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What’s New CFI: Accounting for Business Combinations & Other Equity Investments

July 4, 2024 / 11:21 / E19

In this episode, we talk with our Chief Content Officer about the new “Accounting for Business Combinations and Other Equity Investments” course.

Designed to meet the growing demand for accounting knowledge for finance professionals, we cover topics including full consolidation for majority ownership, equity method accounting for significant influence, and fair value accounting for smaller stakes.

The episode also covers differences between IFRS and US GAAP, with practical insights on using Excel for consolidations. This technical course is aimed at professionals who need to develop This concise, two-hour course aims to provide learners with the skills needed to analyze equity investments in financial statements confidently. Listen in for more details!


Asim (00:13)
Hello and welcome to the What’s New at CFI podcast. I’m Asim Khan, and I’m joined today by my colleague, Scott Powell, who’s the chief content officer of CFI and one of its co -founders. Welcome to the podcast, Scott.

Scott (00:24)
Thanks, Asim, it’s always nice to chat with you.

Asim (00:27)
I’m excited today, Scott, because we’re talking about something that’s of great interest to me and I am sure to all of our learners. It’s a course you’ve just published called Accounting for Business Combinations and Other Equity Investments. Can you tell us a bit more about it, please?

Scott (00:39)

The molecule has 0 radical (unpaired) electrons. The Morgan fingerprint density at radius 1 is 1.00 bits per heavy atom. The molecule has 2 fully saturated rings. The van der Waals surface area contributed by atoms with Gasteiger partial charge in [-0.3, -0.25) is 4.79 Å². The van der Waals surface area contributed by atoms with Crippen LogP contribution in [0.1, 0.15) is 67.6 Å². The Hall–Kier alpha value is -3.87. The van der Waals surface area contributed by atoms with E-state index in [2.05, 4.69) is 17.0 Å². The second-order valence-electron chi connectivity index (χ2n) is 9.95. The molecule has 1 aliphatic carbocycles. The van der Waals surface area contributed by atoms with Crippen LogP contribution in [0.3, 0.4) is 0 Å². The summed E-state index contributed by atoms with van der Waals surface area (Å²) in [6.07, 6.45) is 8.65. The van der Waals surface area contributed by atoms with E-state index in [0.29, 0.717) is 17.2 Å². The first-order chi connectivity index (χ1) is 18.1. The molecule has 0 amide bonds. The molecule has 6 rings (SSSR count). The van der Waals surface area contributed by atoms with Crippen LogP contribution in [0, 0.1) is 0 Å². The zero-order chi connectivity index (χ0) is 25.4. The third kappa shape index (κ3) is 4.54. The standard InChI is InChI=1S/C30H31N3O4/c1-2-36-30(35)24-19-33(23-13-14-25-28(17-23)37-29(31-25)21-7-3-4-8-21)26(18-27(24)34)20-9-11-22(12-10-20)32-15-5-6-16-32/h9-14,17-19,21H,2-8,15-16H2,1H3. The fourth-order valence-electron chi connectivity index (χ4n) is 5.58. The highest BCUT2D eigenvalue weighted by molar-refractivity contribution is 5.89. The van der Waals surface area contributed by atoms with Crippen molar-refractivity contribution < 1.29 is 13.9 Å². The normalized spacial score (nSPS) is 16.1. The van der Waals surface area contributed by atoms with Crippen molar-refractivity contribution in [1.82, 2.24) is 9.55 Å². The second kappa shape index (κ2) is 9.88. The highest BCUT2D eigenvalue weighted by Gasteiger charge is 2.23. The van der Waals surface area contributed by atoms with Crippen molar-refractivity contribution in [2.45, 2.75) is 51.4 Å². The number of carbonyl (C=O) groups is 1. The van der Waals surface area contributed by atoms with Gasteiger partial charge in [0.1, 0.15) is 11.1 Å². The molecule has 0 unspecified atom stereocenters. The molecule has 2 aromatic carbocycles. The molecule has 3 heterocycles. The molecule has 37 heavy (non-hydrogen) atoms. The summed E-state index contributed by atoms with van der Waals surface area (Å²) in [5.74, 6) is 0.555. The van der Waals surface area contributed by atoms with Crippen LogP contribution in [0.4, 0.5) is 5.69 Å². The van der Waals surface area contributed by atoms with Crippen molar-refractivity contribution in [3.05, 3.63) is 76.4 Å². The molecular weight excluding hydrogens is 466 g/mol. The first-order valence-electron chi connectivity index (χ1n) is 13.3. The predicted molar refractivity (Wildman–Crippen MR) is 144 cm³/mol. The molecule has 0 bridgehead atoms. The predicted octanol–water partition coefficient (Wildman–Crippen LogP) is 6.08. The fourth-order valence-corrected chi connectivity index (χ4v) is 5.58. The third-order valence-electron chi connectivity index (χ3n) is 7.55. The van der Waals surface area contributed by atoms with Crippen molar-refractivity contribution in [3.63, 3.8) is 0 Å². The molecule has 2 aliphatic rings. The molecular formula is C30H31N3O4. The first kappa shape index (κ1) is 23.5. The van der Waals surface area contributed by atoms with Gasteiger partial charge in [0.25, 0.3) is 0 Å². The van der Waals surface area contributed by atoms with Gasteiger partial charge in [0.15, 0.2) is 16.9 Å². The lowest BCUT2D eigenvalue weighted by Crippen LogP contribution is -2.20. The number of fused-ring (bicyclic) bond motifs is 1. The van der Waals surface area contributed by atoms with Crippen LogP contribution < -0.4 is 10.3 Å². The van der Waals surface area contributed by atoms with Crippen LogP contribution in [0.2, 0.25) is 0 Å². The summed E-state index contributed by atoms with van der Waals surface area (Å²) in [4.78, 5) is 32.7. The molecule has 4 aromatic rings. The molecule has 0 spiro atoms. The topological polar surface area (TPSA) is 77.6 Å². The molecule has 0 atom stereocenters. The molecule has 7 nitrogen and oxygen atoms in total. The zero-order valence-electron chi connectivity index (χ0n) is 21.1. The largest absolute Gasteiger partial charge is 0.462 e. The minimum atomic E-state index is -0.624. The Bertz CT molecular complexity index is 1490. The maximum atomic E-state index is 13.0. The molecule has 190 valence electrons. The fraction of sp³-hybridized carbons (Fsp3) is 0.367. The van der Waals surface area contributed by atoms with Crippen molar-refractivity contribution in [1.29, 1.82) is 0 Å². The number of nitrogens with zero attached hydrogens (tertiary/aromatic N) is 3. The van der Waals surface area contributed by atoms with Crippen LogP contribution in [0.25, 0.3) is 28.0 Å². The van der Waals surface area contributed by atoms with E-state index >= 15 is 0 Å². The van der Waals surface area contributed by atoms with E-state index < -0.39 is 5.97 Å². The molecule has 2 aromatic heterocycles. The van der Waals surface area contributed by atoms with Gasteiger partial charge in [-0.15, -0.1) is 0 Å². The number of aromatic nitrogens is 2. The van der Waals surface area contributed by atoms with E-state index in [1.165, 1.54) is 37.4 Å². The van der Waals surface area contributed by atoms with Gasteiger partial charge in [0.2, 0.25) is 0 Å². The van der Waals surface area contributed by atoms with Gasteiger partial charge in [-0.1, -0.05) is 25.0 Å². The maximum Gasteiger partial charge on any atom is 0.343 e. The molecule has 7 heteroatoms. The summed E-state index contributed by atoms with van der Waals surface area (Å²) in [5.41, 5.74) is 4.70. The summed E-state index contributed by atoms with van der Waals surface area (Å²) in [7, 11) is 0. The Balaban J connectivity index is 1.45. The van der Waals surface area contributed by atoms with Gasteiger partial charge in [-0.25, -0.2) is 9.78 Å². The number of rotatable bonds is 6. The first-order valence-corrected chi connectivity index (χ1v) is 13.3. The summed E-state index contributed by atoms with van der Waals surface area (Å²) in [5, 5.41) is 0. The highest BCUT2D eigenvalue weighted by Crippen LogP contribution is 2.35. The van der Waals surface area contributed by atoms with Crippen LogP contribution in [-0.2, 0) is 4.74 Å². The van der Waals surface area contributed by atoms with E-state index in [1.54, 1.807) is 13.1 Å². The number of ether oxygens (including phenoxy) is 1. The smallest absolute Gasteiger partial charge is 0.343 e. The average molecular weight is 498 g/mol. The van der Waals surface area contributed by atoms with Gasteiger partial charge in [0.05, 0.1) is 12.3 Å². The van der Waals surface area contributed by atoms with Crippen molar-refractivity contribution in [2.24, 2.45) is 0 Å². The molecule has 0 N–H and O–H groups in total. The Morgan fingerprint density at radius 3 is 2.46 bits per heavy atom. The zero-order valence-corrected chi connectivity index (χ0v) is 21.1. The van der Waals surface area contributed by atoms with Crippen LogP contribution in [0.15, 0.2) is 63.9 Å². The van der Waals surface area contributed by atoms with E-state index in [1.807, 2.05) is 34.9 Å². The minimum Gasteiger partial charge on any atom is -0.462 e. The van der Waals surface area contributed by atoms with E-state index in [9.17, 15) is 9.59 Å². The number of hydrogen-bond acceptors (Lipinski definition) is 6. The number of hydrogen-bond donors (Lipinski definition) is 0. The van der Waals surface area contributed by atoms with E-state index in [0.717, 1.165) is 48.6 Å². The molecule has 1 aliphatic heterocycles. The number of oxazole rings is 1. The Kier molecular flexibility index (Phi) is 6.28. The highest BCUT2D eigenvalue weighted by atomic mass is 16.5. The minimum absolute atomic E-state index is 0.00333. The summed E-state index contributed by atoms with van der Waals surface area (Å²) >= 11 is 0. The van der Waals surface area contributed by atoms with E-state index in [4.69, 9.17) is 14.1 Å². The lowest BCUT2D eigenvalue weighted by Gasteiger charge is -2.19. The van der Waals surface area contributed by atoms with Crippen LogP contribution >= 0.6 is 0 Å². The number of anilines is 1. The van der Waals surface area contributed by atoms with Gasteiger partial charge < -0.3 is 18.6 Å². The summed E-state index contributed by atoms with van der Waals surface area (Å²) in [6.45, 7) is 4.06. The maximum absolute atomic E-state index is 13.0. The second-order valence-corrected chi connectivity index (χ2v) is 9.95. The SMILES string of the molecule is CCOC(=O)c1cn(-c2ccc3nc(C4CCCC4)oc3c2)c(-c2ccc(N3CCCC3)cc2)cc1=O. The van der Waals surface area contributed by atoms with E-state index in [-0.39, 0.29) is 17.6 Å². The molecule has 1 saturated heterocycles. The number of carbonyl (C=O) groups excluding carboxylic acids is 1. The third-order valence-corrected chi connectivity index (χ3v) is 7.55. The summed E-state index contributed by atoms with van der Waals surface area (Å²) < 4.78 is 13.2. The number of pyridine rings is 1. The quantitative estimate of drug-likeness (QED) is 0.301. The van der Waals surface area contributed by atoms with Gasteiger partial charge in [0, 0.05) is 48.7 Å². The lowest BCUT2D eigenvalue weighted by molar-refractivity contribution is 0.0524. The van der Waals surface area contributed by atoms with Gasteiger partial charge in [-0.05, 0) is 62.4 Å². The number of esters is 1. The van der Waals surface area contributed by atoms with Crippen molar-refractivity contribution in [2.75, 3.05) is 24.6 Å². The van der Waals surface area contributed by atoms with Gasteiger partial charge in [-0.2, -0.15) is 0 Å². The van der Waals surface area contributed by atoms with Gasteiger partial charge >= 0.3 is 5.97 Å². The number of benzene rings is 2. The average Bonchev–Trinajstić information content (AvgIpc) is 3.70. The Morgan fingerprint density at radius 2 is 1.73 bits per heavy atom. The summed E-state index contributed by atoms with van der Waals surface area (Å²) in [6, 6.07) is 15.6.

Yeah, so we’ve had numerous requests from our learners to build out our accounting curriculum. And so we’re really responding to demands or asks from our learners. And one of the things that we are aiming on doing is creating a whole portfolio,

accounting courses for finance and banking professionals. So I want to stress that we’re not doing accounting for accountants but accounting for finance and banking professionals and accounting for business combinations and other equity investments is something we constantly get asked to do because people ask questions like I don’t know how to model non-controlling interest.

Or and that’s all a part of what we cover in this course. And the other thing I’d just say for context is we could have called this course just accounting for equity investments because that’s what it truly is. It’s just that if you own 100 % of the equity of another company, we have to combine those assets, which is why we have that title business combinations. Whereas if we only own 2 % of the equity of another company, we have to use another accounting method.

Asim (01:43)
So in the first case you mentioned where a company owns more than 50 % of some other company, those results of that investment are fully consolidated on the financial statements?